Academies Closed, but Learning Continues
Trainees and instructors at CBP’s training academies get lessons on patience and perseverance during COVID-19 pandemic
For millions of students and teachers across the country, schools are closed due to the coronavirus. U.S. Customs and Border Protection’s academies where new CBP officers and Border Patrol agents are trained to defend America’s front line are no different, but the trainees – and the instructors – are still learning.
Thomas Gursky, a Border Patrol academy trainee, was just partially through the 24-week U.S. Border Patrol Academy course in Artesia, New Mexico, when he – and about 620 other trainees – were sent home in late March due to COVID-19.
“We were pretty confused in the beginning with everything else going on,” Gursky said. “But we got all our gear together, and it pretty much hit us this was a pretty big situation, and we just needed to keep calm ourselves.”
Just as the academies were carrying out the initial order to suspend training and send trainees home, they received another order to send instructors to the northern border to help Border Patrol there and allow trainees, where possible, to report to local CBP offices and Border Patrol stations near their homes of record to help out in non-law enforcement duties.
So Gursky hasn’t been spending his time at home in Orlando, Florida, doing nothing while awaiting to rejoin his class and eventually make it to his first duty station along the Rio Grande in South Texas. Like many of the other Border Patrol Academy trainees who had to leave with just a couple of days’ notice, he’s been reporting for administrative duties at the Orlando Border Patrol station near his home.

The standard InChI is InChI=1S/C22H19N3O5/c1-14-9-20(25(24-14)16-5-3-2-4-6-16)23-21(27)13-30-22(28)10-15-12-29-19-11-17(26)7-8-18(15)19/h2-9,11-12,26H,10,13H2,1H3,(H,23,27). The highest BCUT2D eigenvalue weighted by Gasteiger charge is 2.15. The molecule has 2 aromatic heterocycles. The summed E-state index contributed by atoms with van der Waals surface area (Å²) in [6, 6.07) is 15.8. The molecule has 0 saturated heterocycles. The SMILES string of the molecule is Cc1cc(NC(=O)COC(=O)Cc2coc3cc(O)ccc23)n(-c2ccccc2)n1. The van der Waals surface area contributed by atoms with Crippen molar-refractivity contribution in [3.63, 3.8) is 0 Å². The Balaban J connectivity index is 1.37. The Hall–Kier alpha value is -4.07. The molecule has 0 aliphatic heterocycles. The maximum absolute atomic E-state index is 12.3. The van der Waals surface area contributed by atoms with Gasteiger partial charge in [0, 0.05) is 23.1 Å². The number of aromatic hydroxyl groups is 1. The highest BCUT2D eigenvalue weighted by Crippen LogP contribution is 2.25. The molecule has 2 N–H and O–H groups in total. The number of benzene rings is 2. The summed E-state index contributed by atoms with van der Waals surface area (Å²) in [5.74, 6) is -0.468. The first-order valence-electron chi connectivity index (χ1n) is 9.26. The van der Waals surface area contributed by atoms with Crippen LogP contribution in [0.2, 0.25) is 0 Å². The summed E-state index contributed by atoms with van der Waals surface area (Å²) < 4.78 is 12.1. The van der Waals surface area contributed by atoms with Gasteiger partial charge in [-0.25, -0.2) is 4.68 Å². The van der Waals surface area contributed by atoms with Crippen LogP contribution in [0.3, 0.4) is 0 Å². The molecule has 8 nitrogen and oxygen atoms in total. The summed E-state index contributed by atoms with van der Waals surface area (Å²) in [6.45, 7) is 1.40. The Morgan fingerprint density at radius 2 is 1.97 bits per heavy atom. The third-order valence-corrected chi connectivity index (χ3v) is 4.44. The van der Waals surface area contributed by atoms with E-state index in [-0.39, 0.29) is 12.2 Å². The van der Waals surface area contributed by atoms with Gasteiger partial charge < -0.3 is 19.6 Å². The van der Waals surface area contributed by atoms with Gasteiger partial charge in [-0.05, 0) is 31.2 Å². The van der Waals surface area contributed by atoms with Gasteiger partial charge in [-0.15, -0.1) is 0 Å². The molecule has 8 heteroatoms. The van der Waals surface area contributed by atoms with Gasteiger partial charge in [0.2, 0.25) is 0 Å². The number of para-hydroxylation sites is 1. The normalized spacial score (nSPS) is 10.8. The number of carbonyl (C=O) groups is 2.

“I’m a really ‘hands-on’ kind of guy, and it’s a good opportunity to come out here and see the work being done in my hometown. It keeps your head in the game,” he said.
“We were able to find some creative ways for these trainees – even though they’re not full-fledged, sworn Border Patrol agents yet – to help and contribute to the mission,” said Chief Patrol Agent Jason Owens, in charge of the U.S. Border Patrol Academy. “We have them at sectors now doing everything from helping provide personal protective equipment (face masks, gloves, etc.) for agents and detainees to helping disinfect vehicles and areas that are commonly used, monitoring surveillance systems along the border, and helping agents whenever traffic is crossing. So anything and everything that these agents can contribute not just in the fight against COVID-19, but also the border security mission.”